Yes, he says, ''there is definitely a certain degree of humour in that, but that's showmanship''. While they don't take themselves seriously, ''if you respect the audience and on stage you put on a disguise, that is part of the show'', and that is understood. Bangalter adds that, along with the masks, a career that has produced only four albums and infrequent tours ''has given people an understanding that our intent is not to take advantage of them or of the situation''.
''It feels like over these 20 years we behaved ourselves with a certain definition of radicality, a certain artistic integrity,'' Bangalter says. ''We feel a bit like it's almost a cliche of a family dinner where we have a family member that never speaks at the table but when they speak everybody takes a listen. We feel a bit like that. That's just the nature of things: if you don't communicate that much, when it happens people tend to notice more.''
Still, de Homem-Christo says, ''we don't really worry about … what the audience might think''.
''When we make a piece of music we don't worry whether they will like it or not; we are really trying to create the music that we want to listen to as individuals,'' he says. ''We think it's the healthiest way.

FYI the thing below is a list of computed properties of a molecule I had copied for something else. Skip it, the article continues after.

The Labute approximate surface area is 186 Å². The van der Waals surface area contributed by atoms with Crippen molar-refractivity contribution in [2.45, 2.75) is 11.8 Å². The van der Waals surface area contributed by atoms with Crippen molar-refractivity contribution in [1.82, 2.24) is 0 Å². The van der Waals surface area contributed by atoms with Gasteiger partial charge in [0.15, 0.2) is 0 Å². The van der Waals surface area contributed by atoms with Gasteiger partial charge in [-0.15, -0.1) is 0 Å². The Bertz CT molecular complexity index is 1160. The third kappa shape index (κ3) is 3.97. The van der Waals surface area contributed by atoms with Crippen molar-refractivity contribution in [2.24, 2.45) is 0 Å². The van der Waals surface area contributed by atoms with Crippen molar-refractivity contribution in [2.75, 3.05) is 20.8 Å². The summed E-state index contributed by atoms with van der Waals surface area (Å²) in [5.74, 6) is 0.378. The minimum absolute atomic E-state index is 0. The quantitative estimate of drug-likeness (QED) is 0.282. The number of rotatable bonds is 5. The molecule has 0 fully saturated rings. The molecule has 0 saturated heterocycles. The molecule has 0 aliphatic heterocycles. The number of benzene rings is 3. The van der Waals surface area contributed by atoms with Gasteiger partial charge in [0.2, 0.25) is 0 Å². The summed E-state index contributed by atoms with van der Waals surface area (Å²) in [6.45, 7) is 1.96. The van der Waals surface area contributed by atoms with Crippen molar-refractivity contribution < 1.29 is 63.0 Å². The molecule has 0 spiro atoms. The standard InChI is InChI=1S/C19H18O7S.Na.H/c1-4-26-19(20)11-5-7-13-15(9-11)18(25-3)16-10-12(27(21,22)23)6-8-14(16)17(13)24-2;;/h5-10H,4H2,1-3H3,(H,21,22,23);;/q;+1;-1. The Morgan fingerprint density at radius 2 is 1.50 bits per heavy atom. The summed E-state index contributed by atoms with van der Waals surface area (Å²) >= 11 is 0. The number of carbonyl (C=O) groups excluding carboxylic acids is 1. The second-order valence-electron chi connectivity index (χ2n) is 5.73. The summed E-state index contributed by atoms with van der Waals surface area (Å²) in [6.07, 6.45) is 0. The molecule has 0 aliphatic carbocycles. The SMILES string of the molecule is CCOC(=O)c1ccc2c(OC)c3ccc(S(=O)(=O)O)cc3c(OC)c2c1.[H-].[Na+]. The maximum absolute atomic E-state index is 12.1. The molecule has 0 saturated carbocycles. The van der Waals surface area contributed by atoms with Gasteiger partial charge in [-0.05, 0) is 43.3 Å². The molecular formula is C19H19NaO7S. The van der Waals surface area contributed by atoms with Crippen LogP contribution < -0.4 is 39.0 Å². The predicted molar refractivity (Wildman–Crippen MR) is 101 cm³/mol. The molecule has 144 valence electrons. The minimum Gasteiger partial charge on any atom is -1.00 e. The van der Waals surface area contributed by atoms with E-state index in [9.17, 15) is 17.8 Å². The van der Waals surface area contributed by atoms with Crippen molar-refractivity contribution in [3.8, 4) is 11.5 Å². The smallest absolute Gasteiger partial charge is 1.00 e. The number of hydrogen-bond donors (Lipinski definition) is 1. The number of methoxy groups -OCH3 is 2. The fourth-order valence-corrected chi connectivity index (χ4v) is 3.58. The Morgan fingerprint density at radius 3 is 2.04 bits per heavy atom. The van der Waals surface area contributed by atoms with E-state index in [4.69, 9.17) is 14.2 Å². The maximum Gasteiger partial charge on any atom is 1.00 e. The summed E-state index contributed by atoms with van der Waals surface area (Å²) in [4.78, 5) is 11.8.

''We say that we are the guinea pigs of our experiment, we are doing things on ourselves, and if the audience can enjoy it as much as we do then that's great. If they don't, that's not a big deal. It's another offering, another invitation of entertainment among many, many invitations that are available these days.''
The new Daft Punk album, which, in theory, should be heard for the first time in Wee Waa on Friday - though keep an eye on the internet for leaks, official or otherwise - is perhaps the best example of de Homem-Christo and Bangalter making music for themselves.